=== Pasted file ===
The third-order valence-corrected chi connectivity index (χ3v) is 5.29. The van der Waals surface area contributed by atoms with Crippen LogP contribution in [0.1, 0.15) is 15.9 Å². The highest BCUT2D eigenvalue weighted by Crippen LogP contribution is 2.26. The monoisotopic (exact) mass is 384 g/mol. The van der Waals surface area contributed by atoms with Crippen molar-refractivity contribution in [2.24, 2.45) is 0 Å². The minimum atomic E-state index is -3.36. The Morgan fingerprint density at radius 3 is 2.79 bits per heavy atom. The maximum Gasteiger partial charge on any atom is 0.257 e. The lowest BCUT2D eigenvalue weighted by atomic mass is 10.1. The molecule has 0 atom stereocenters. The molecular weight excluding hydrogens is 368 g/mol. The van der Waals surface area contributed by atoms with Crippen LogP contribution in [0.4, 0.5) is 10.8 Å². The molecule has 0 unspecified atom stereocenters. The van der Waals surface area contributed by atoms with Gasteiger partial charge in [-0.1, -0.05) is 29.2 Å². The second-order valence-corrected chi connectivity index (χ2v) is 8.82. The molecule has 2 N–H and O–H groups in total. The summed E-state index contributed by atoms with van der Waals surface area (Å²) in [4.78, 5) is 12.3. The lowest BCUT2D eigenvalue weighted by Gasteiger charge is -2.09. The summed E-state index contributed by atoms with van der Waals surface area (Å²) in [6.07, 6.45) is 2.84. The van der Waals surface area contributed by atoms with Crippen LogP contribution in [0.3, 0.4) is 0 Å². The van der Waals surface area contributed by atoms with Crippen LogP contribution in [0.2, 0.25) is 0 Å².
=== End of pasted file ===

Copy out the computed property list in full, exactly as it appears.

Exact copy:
The third-order valence-corrected chi connectivity index (χ3v) is 5.29. The van der Waals surface area contributed by atoms with Crippen LogP contribution in [0.1, 0.15) is 15.9 Å². The highest BCUT2D eigenvalue weighted by Crippen LogP contribution is 2.26. The monoisotopic (exact) mass is 384 g/mol. The van der Waals surface area contributed by atoms with Crippen molar-refractivity contribution in [2.24, 2.45) is 0 Å². The minimum atomic E-state index is -3.36. The Morgan fingerprint density at radius 3 is 2.79 bits per heavy atom. The maximum Gasteiger partial charge on any atom is 0.257 e. The lowest BCUT2D eigenvalue weighted by atomic mass is 10.1. The molecule has 0 atom stereocenters. The molecular weight excluding hydrogens is 368 g/mol. The van der Waals surface area contributed by atoms with Crippen LogP contribution in [0.4, 0.5) is 10.8 Å². The molecule has 0 unspecified atom stereocenters. The van der Waals surface area contributed by atoms with Gasteiger partial charge in [-0.1, -0.05) is 29.2 Å². The second-order valence-corrected chi connectivity index (χ2v) is 8.82. The molecule has 2 N–H and O–H groups in total. The summed E-state index contributed by atoms with van der Waals surface area (Å²) in [4.78, 5) is 12.3. The lowest BCUT2D eigenvalue weighted by Gasteiger charge is -2.09. The summed E-state index contributed by atoms with van der Waals surface area (Å²) in [6.07, 6.45) is 2.84. The van der Waals surface area contributed by atoms with Crippen LogP contribution in [0.3, 0.4) is 0 Å². The van der Waals surface area contributed by atoms with Crippen LogP contribution in [0.2, 0.25) is 0 Å².